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What causes hypertropia in children?
The most common cause of hypertropia is palsy (weakness) in one of the cranial nerves, the third or fourth nerve. Hypertropia may also co-exist with infantile strabismus, esotropia or exotropia. Other causes of hypertropia include problems that may be congenital (present at birth) or develop later:
- 3rd or 4th cranial nerve palsy
- Brown syndrome: Problem with a tight eye muscle tendon
- Duane syndrome: Problem with wrong innervation of the eye muscles
What are symptoms of hypertropia in children?
Hypertropia may be intermittent (happening occasionally) or constant and the symptoms may be barely noticeable. The most common symptoms are:
- One or both eyes wandering upward
- Head tilt to compensate for the eye misalignment
How is hypertropia diagnosed in children?
You or your child's pediatrician may notice that your child's eyes or head are not straight.
At Children's National Hospital, we emphasize the need for a pediatrician's vision and ocular alignment screening at regular well-baby visits. When in doubt, your pediatrician will refer your child to an ophthalmologist for a comprehensive eye evaluation. If there is family history of pediatric eye diseases, we recommend an early comprehensive eye examination.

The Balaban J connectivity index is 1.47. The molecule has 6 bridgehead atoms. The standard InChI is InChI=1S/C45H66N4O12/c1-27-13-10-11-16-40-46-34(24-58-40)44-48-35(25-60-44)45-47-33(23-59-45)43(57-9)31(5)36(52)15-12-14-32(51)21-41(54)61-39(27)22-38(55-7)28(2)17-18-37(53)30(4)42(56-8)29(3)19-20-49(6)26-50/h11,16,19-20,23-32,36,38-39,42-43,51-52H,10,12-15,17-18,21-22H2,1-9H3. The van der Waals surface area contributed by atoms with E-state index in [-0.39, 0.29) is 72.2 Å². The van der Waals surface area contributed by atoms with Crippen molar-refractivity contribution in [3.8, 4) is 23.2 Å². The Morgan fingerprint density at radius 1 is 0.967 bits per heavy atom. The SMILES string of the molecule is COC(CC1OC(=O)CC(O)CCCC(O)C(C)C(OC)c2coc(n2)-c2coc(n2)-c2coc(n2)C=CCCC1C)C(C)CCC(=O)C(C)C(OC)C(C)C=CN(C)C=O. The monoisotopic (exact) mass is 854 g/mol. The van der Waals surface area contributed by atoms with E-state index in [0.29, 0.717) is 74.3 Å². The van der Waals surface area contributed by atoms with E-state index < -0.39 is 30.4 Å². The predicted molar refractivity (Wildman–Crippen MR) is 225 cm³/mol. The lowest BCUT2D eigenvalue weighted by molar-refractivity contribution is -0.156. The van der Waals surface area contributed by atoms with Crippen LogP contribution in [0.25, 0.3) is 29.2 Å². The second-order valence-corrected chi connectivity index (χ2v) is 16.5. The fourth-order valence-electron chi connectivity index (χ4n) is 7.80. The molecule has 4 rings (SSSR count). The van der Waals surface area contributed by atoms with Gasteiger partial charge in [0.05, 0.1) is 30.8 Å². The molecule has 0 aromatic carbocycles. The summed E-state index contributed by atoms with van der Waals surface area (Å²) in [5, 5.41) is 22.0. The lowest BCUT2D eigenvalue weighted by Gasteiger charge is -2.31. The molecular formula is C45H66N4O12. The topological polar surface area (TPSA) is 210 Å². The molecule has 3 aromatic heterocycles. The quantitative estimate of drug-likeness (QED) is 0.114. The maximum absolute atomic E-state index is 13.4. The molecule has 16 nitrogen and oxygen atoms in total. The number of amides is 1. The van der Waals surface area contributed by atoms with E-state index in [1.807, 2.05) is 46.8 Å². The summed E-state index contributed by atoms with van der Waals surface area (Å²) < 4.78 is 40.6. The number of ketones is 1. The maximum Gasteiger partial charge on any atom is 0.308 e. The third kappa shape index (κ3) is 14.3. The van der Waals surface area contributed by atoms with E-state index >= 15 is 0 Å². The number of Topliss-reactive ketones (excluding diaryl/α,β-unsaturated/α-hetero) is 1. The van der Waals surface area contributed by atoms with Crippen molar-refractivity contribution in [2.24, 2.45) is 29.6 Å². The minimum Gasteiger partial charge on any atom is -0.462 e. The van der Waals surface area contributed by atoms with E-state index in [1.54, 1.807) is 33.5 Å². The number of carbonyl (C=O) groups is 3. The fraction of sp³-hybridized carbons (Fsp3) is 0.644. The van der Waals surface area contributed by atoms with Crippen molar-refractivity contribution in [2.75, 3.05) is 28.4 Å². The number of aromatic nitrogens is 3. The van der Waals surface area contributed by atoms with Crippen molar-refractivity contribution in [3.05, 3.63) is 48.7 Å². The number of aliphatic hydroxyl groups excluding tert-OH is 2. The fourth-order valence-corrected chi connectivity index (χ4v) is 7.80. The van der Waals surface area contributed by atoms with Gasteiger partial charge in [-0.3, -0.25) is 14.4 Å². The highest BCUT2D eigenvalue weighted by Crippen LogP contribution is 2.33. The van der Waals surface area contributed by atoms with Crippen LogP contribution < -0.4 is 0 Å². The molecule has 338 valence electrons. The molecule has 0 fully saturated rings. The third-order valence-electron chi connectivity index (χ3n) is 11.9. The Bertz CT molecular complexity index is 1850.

Your child's pediatrician may recommend further testing as follows:
- Diagnostic imaging, including MRI scans, to determine whether the eye misalignment is being caused by nerve, rather than muscle, problems
How is hypertropia treated in children?
Treatment for hypertropia aims to ensure proper vision in both eyes and aligning the eyes. At Children's National Hospital, our treatment options include:
- Glasses to correct vision problems such as nearsightedness, farsightedness or astigmatism that may be contributing to the hypertropia
- Eye patch over the strong eye to improve the vision in the weak eye
- Surgery on the eye muscles to realign the eyes